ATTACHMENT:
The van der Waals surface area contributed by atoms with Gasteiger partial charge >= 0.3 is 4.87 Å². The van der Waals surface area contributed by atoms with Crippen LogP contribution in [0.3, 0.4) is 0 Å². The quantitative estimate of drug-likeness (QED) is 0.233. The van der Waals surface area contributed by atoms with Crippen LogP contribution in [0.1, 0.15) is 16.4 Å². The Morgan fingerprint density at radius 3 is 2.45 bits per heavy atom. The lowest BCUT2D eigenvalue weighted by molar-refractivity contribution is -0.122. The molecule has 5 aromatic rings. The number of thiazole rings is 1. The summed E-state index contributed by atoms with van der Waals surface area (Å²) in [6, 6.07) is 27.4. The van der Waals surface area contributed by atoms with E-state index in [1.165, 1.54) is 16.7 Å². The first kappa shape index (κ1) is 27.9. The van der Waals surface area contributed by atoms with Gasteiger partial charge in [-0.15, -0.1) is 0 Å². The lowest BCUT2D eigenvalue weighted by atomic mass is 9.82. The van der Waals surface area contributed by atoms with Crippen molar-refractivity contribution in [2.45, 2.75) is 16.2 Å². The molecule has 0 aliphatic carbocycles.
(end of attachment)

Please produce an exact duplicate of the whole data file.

The van der Waals surface area contributed by atoms with Gasteiger partial charge >= 0.3 is 4.87 Å². The van der Waals surface area contributed by atoms with Crippen LogP contribution in [0.3, 0.4) is 0 Å². The quantitative estimate of drug-likeness (QED) is 0.233. The van der Waals surface area contributed by atoms with Crippen LogP contribution in [0.1, 0.15) is 16.4 Å². The Morgan fingerprint density at radius 3 is 2.45 bits per heavy atom. The lowest BCUT2D eigenvalue weighted by molar-refractivity contribution is -0.122. The molecule has 5 aromatic rings. The number of thiazole rings is 1. The summed E-state index contributed by atoms with van der Waals surface area (Å²) in [6, 6.07) is 27.4. The van der Waals surface area contributed by atoms with E-state index in [1.165, 1.54) is 16.7 Å². The first kappa shape index (κ1) is 27.9. The van der Waals surface area contributed by atoms with Gasteiger partial charge in [-0.15, -0.1) is 0 Å². The lowest BCUT2D eigenvalue weighted by atomic mass is 9.82. The van der Waals surface area contributed by atoms with Crippen molar-refractivity contribution in [2.45, 2.75) is 16.2 Å². The molecule has 0 aliphatic carbocycles.